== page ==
NASA satellite photos of Earth help biologists calculate the number of trees. An Evergreen State College ecology professor and her students estimated there are roughly 61 per person worldwide.
NASA satellite photos of Earth help biologists calculate the number of trees. An Evergreen State College ecology professor and her students estimated there are roughly 61 per person worldwide. iStockphoto.com
Who knew that NASA, charged with looking deep into space, also looks backward at us? For years, NASA satellites have been snapping photos of our oceans, mountains and forests, and sharing them with ecologists and biologists.
As a result, says ecology professor Nalini Nadkarni of The Evergreen State College in Washington, "Some of the finest forest ecology studies being carried out today are the result of NASA-funded multidisciplinary collaborations."
For example, because of NASA, we can calculate roughly how many trees we have on Earth. Trees, both leafy and otherwise, reflect sunshine in very particular patterns, making it possible for satellites to map and computers to count strips of land where trees are. Biologists can then sample those places — forests, suburbs, city parks, even city streets — assume a tree density, multiply by acre or hectare, and calculate that. In 2005, there were 400,246,300,201 (more or less) trees on our globe. (That's over 400 billion, for those of you who have trouble working through the commas.)
How Many Trees Per Person?
It's a cool question, and easy to calculate. Nadkarni looked up the world's human population as of Dec. 31 and found that on that day, we numbered 6,456,789,877 (again, very more or less). Punching the figures into her calculator, she figured that the world supports 61 trees per person. When we talked — and you can hear our conversation in our "Morning Edition" story — she was thrilled. "Hooray!" she said, "I get more than one tree!"
Apparently, before she'd done the numbers, she had assumed that with people waxing and trees waning, the count would have been slimmer.
"I severely hoped that there was more than one tree [per] person," she says, "but I feared and thought that there would be fewer."
Are We Using Up Our Allotment?
But when Nadkarni sat down with her husband, Jack, a microbiologist at Evergreen State, to tell him the good news, he was less impressed with the ratio of trees to people.
"He looked at me in his quiet, slow sort of way and said, 'Well, you know, I don't know. We use that much in a couple of seasons of our wood stove, and the amount of paper that comes off the printer and the lumber that made our home — so maybe it's not so many."
This got Nadkarni wondering: How much of our 61-tree allotment does an American use in a lifetime? All of it? Some of it? More than 61? She didn't know. So she asked her graduate students to make a list of tree-based products — and they came up with a list so long, it almost never stops.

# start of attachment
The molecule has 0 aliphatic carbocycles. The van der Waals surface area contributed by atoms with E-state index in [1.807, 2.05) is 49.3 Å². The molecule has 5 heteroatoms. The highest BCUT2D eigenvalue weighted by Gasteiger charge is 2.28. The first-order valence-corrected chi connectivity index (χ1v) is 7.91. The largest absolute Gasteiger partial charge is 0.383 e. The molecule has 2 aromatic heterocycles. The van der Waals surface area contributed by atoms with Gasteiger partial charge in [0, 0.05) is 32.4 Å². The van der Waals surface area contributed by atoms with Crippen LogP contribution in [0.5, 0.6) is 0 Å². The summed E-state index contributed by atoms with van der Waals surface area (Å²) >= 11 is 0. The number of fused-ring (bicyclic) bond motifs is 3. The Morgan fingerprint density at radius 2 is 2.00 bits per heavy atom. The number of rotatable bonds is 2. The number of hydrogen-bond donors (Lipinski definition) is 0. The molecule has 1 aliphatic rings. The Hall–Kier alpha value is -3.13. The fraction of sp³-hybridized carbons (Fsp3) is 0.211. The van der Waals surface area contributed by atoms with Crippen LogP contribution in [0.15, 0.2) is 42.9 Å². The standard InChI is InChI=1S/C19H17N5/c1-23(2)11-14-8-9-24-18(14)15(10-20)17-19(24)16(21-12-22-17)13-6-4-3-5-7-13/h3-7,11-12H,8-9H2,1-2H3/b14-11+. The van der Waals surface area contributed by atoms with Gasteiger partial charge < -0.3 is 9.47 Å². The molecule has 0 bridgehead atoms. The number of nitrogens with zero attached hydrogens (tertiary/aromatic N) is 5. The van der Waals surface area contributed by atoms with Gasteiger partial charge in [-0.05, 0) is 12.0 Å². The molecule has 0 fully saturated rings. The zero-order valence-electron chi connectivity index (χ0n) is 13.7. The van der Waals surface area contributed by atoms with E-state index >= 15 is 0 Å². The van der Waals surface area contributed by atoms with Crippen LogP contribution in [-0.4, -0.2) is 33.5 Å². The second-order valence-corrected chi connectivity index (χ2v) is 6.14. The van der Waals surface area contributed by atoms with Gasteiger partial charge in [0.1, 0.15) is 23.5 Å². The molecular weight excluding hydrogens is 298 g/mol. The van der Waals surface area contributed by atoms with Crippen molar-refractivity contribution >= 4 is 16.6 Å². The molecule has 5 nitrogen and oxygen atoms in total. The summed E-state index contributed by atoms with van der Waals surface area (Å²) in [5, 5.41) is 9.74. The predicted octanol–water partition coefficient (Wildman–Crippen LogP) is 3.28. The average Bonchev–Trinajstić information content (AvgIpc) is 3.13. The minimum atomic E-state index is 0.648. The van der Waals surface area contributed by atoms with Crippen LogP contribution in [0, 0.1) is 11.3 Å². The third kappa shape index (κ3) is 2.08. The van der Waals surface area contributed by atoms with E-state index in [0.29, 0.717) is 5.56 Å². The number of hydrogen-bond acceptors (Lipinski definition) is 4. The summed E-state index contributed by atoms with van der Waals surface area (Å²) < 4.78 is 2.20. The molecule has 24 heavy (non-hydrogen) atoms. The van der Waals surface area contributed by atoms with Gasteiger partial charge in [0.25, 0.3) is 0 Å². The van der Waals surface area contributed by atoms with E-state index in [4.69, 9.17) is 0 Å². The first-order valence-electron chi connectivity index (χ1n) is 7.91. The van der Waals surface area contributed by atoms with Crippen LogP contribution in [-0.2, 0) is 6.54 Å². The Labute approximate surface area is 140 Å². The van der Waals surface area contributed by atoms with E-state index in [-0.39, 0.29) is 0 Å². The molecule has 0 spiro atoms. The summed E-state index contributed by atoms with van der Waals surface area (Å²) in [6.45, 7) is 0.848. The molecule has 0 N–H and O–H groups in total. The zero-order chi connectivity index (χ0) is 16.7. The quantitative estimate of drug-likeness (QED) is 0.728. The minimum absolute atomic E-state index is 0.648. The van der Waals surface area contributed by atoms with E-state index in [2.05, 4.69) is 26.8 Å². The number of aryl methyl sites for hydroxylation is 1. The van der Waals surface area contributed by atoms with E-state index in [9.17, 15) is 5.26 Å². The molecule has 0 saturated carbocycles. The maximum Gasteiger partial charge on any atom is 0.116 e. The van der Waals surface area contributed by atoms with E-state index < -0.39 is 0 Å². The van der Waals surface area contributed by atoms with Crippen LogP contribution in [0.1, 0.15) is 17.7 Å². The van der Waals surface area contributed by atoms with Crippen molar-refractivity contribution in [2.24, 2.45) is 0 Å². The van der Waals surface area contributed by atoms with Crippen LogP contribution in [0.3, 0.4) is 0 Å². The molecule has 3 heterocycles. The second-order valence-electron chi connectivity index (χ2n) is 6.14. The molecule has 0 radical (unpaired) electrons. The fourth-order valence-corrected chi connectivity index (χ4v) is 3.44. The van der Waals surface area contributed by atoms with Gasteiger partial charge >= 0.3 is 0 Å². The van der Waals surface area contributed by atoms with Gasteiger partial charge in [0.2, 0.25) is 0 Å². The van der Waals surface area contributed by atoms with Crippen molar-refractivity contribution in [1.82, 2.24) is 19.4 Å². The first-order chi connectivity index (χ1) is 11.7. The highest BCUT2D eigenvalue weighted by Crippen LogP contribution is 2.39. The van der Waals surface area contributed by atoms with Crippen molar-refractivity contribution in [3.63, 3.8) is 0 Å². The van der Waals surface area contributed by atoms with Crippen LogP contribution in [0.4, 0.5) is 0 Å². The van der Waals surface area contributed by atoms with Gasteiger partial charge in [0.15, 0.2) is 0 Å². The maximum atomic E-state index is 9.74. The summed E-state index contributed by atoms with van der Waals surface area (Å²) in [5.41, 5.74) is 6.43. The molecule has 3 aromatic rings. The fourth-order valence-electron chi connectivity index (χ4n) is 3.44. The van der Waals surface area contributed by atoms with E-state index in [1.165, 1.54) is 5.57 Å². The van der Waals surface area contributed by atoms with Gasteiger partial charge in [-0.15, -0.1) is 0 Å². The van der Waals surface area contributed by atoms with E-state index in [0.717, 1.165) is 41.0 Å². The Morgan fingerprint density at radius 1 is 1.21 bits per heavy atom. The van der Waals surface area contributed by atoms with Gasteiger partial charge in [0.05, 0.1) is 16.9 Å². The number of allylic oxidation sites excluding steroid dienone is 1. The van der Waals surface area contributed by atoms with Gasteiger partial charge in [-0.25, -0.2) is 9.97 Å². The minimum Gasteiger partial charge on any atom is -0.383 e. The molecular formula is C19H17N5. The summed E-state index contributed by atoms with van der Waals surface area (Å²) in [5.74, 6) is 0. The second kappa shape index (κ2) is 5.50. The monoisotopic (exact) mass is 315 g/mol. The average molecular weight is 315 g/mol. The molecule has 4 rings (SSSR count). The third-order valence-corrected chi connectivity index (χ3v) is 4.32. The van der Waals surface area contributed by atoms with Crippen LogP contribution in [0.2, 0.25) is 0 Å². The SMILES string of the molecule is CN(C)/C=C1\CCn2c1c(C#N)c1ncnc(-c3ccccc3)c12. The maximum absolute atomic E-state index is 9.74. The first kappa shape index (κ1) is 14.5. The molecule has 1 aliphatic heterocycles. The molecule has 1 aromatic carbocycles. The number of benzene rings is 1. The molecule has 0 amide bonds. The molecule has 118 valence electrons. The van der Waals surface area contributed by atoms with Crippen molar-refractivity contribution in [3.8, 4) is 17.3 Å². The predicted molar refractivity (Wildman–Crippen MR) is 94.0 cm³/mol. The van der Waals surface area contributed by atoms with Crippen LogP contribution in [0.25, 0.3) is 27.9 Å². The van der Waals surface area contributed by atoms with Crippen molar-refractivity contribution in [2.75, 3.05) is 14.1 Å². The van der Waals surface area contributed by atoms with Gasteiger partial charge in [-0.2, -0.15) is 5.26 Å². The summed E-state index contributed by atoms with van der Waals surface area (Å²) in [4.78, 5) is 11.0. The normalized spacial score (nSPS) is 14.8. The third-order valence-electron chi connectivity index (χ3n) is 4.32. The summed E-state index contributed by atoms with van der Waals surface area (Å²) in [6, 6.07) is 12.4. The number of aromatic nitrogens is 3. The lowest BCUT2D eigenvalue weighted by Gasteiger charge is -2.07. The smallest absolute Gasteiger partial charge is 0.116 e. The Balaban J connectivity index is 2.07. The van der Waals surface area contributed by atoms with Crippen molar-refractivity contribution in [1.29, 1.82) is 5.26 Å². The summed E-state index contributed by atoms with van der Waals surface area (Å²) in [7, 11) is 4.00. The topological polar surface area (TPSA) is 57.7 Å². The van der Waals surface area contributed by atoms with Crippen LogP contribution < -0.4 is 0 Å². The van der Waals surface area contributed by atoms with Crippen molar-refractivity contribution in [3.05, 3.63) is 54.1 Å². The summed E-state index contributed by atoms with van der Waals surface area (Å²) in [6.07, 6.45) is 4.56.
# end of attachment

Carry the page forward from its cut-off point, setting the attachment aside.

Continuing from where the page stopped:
Here's some of what they found: baseball bats, barrels, books, blocks, benches, crutches, coffee filters, guitars, grocery bags, pencils, pine oil, beds, billboards, buttons, candy wrappers, buttons, chewing gum, cork, crayons, egg cartons, fruit pie filling, kites, linoleum, luggage, paper, pingpong balls, chopsticks (especially the disposable kind), rubber, tambourines, telephone books, tires, toilet paper, turpentine, xylophones and yo-yos (the wooden kind).
Is This A Sad Story? No!
For the moment (and maybe forever), it is impossible to figure out how much woody stuff — and wood-based chemistry — is found in our products. It is obvious that Americans gobble up more wood than Indians or Africans, but how much more is hard to say.
Still, Nadkarni cautions that thinking about wood consumption is not like thinking about oil consumption. This is not necessarily a sad story.
"I don't want people to feel guilty about their relationships with trees and say, 'Oh my God, I can never touch another tree-created product again,' " she says.
After all, trees are not like oil. They are renewable. If you think we are using up more than our 61-each allotment (and that is her guess, based on the gradual reduction of forest acreage), you can always plant a few more. We may be falling behind in our tree count, but it's not only possible, it's deeply appealing, to go out into the woods or the backyard or the hillside with a seed and a shovel and repair the damage.
After all, says Nadkarni, quoting the Indian poet Rabindranath Tagore:
Trees are the earth's endless effort
To speak to the listening heaven.
Professor Nadkarni's work is featured in her new book, Between Earth and Sky: Our Intimate Connections to Trees, from University of California Press.